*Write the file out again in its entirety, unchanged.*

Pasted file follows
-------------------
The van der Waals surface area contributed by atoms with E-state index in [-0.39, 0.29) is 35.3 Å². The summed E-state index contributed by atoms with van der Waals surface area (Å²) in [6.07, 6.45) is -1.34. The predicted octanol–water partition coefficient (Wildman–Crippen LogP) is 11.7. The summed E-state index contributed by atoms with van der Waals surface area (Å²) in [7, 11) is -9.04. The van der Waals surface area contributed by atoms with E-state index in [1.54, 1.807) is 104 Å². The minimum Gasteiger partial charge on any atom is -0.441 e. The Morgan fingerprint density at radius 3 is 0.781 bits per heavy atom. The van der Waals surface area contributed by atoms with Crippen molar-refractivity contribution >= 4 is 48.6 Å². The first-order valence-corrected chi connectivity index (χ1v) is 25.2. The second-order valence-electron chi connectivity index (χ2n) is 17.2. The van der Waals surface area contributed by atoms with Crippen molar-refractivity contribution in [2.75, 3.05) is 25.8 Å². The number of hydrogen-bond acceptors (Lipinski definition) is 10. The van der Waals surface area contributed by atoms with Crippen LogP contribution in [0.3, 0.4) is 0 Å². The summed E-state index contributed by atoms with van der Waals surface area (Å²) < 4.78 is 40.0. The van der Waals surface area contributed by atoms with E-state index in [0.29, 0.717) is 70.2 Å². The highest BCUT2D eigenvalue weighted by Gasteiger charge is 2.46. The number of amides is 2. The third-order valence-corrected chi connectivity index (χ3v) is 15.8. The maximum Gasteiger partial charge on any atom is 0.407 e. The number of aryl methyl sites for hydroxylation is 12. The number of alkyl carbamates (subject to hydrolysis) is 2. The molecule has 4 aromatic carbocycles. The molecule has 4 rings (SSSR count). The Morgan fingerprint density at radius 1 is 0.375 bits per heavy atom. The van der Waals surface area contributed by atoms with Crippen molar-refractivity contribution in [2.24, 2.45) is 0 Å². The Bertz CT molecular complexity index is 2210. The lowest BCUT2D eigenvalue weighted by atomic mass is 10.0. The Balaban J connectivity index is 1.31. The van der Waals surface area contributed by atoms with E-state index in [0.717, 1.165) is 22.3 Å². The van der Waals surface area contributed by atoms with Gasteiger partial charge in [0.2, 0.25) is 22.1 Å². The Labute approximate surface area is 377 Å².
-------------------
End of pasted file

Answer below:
The van der Waals surface area contributed by atoms with E-state index in [-0.39, 0.29) is 35.3 Å². The summed E-state index contributed by atoms with van der Waals surface area (Å²) in [6.07, 6.45) is -1.34. The predicted octanol–water partition coefficient (Wildman–Crippen LogP) is 11.7. The summed E-state index contributed by atoms with van der Waals surface area (Å²) in [7, 11) is -9.04. The van der Waals surface area contributed by atoms with E-state index in [1.54, 1.807) is 104 Å². The minimum Gasteiger partial charge on any atom is -0.441 e. The Morgan fingerprint density at radius 3 is 0.781 bits per heavy atom. The van der Waals surface area contributed by atoms with Crippen molar-refractivity contribution >= 4 is 48.6 Å². The first-order valence-corrected chi connectivity index (χ1v) is 25.2. The second-order valence-electron chi connectivity index (χ2n) is 17.2. The van der Waals surface area contributed by atoms with Crippen molar-refractivity contribution in [2.75, 3.05) is 25.8 Å². The number of hydrogen-bond acceptors (Lipinski definition) is 10. The van der Waals surface area contributed by atoms with Crippen LogP contribution in [0.3, 0.4) is 0 Å². The summed E-state index contributed by atoms with van der Waals surface area (Å²) < 4.78 is 40.0. The van der Waals surface area contributed by atoms with E-state index in [0.29, 0.717) is 70.2 Å². The highest BCUT2D eigenvalue weighted by Gasteiger charge is 2.46. The number of amides is 2. The third-order valence-corrected chi connectivity index (χ3v) is 15.8. The maximum Gasteiger partial charge on any atom is 0.407 e. The number of aryl methyl sites for hydroxylation is 12. The number of alkyl carbamates (subject to hydrolysis) is 2. The molecule has 4 aromatic carbocycles. The molecule has 4 rings (SSSR count). The Morgan fingerprint density at radius 1 is 0.375 bits per heavy atom. The van der Waals surface area contributed by atoms with Crippen molar-refractivity contribution in [2.24, 2.45) is 0 Å². The Bertz CT molecular complexity index is 2210. The lowest BCUT2D eigenvalue weighted by atomic mass is 10.0. The Balaban J connectivity index is 1.31. The van der Waals surface area contributed by atoms with E-state index in [0.717, 1.165) is 22.3 Å². The van der Waals surface area contributed by atoms with Gasteiger partial charge in [0.2, 0.25) is 22.1 Å². The Labute approximate surface area is 377 Å².